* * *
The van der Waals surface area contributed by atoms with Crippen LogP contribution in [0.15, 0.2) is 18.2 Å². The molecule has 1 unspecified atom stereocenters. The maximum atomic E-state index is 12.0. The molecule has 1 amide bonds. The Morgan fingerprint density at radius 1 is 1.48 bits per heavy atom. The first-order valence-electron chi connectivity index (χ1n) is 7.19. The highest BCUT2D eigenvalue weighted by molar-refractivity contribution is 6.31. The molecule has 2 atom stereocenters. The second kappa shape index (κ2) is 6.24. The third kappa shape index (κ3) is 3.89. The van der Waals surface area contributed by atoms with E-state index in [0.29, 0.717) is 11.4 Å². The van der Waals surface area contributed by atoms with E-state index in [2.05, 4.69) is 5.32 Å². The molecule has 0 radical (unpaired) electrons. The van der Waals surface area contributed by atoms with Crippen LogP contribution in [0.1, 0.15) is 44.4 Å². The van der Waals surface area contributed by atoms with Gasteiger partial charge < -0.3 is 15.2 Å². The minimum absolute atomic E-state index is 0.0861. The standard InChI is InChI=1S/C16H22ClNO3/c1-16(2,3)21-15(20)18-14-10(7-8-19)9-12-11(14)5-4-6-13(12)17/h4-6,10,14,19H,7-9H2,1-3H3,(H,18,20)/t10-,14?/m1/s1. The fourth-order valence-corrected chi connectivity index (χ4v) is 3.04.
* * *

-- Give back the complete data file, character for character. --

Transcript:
The van der Waals surface area contributed by atoms with Crippen LogP contribution in [0.15, 0.2) is 18.2 Å². The molecule has 1 unspecified atom stereocenters. The maximum atomic E-state index is 12.0. The molecule has 1 amide bonds. The Morgan fingerprint density at radius 1 is 1.48 bits per heavy atom. The first-order valence-electron chi connectivity index (χ1n) is 7.19. The highest BCUT2D eigenvalue weighted by molar-refractivity contribution is 6.31. The molecule has 2 atom stereocenters. The second kappa shape index (κ2) is 6.24. The third kappa shape index (κ3) is 3.89. The van der Waals surface area contributed by atoms with E-state index in [0.29, 0.717) is 11.4 Å². The van der Waals surface area contributed by atoms with E-state index in [2.05, 4.69) is 5.32 Å². The molecule has 0 radical (unpaired) electrons. The van der Waals surface area contributed by atoms with Crippen LogP contribution in [0.1, 0.15) is 44.4 Å². The van der Waals surface area contributed by atoms with Gasteiger partial charge < -0.3 is 15.2 Å². The minimum absolute atomic E-state index is 0.0861. The standard InChI is InChI=1S/C16H22ClNO3/c1-16(2,3)21-15(20)18-14-10(7-8-19)9-12-11(14)5-4-6-13(12)17/h4-6,10,14,19H,7-9H2,1-3H3,(H,18,20)/t10-,14?/m1/s1. The fourth-order valence-corrected chi connectivity index (χ4v) is 3.04.